JAW – Swings Humans

JAW - Swings Humans
  • 7.5/10
    JAW - Swings Humans - 7.5/10


Reversed Records
Release date: March 24, 2009

User Review
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In a musical sense, Jaw is a band that comes from a dark and despair ridden place. In actuality, this group is from Winnipeg, Canada. Swings Humans was recorded in 2006, but is just now seeing the light of day in the States. Should you choose to listen to this release, be prepared for an experimental and progressive experience that’s populated by no shortage of angst.

It’s important to note that this album is a mere thirty-four minutes in length. Despite that, the album manages to feel much longer. The subject matter here is very weighty and could be considered depressing to some. In many ways, Jaw seems to illuminate certain truths that are reluctantly voiced. They make statements about cowardice, failure, lies, shame, and the repetitive cycle of all our lives.

There are more than a few styles on this album and they’re all pulled off well. You’ll get some tracks with genuinely soothing melodies that have clean vocals. Then there are others that are populated by a combination of harsh, screaming cries and the aforementioned clean stuff. Two tracks on this album are instrumental. At first, you might think they’re little more than filler. However, if you make use of the “repeat all” function on your player, it becomes clear that they serve as doorways of sorts. They both tie into the other tracks extremely well.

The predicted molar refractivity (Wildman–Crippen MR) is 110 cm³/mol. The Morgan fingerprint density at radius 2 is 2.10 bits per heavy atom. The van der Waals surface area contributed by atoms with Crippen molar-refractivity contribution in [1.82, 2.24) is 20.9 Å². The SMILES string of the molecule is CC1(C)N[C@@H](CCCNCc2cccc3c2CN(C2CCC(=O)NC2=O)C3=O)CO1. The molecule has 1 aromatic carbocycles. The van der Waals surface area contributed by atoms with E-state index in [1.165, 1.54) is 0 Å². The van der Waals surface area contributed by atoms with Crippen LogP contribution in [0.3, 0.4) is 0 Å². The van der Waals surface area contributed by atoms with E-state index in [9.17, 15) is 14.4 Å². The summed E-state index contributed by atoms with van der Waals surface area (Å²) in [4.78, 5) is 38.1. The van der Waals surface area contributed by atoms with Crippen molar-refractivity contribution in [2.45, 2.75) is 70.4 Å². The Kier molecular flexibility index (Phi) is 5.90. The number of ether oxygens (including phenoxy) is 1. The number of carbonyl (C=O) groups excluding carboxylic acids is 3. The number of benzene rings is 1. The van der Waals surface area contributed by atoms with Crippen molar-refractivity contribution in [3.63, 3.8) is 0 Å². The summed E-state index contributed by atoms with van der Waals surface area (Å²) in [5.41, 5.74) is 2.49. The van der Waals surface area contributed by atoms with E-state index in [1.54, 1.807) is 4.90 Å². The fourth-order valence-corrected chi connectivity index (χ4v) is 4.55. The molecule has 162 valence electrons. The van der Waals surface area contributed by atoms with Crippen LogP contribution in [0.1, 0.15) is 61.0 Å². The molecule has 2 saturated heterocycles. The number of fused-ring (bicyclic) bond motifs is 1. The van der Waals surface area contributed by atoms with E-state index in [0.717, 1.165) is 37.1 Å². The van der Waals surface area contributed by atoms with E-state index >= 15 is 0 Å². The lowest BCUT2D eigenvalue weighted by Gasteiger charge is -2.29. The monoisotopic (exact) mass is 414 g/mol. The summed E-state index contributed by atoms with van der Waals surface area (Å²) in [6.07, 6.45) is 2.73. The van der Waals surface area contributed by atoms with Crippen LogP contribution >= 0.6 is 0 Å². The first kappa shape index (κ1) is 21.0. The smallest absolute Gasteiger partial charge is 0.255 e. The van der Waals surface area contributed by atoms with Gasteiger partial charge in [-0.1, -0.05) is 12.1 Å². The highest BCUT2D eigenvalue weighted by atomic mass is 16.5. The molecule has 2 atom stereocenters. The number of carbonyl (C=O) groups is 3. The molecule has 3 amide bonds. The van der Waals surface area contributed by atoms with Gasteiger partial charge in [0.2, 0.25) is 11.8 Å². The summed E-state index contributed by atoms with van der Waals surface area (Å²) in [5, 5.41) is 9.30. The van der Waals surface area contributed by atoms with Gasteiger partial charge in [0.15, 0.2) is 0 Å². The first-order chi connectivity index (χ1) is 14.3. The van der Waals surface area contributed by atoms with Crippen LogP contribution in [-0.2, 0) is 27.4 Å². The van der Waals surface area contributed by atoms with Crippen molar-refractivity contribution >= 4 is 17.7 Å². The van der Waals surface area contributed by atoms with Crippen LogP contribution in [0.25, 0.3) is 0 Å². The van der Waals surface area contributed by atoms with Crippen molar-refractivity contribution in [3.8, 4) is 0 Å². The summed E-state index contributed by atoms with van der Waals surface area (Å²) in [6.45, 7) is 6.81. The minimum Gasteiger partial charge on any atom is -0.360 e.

Jaw isn’t about big riffs or technical proficiency. They are capable as musicians, but seem to want people to think more about their own existence than anything. The group incorporates some eerie sounds into their music. You’ll hear rainfall, insects chirping in the cool of night, and raspy whisperings that add to the atmospheric quality of this album. This is especially the case on the title track.

If sorrow is your cup of tea, consider the following from “Of Kings and Pawns”: “Why can I not stand myself? / Why must you leave me when I need? / Why I ask you? / Why?” Clearly, this isn’t the happiest album you’ll hear, but Emmanuel Olarewaju, the band’s lead vocalist, seems real when he expresses his frustrations. Again, the album is entirely about anger and pain. In fact, the lyrical content is truly experimental and somewhat open to interpretation.

Swings Humans isn’t for everyone. If you’re looking for an upbeat remedy for your sadness, this album might only serve to reinforce it. Those that are searching for something brooding, pensive, and thought provoking will be more than pleased with Jaw’s efforts. This a highly interesting album with an exploratory vibe and worth looking into if you want something a little atypical.

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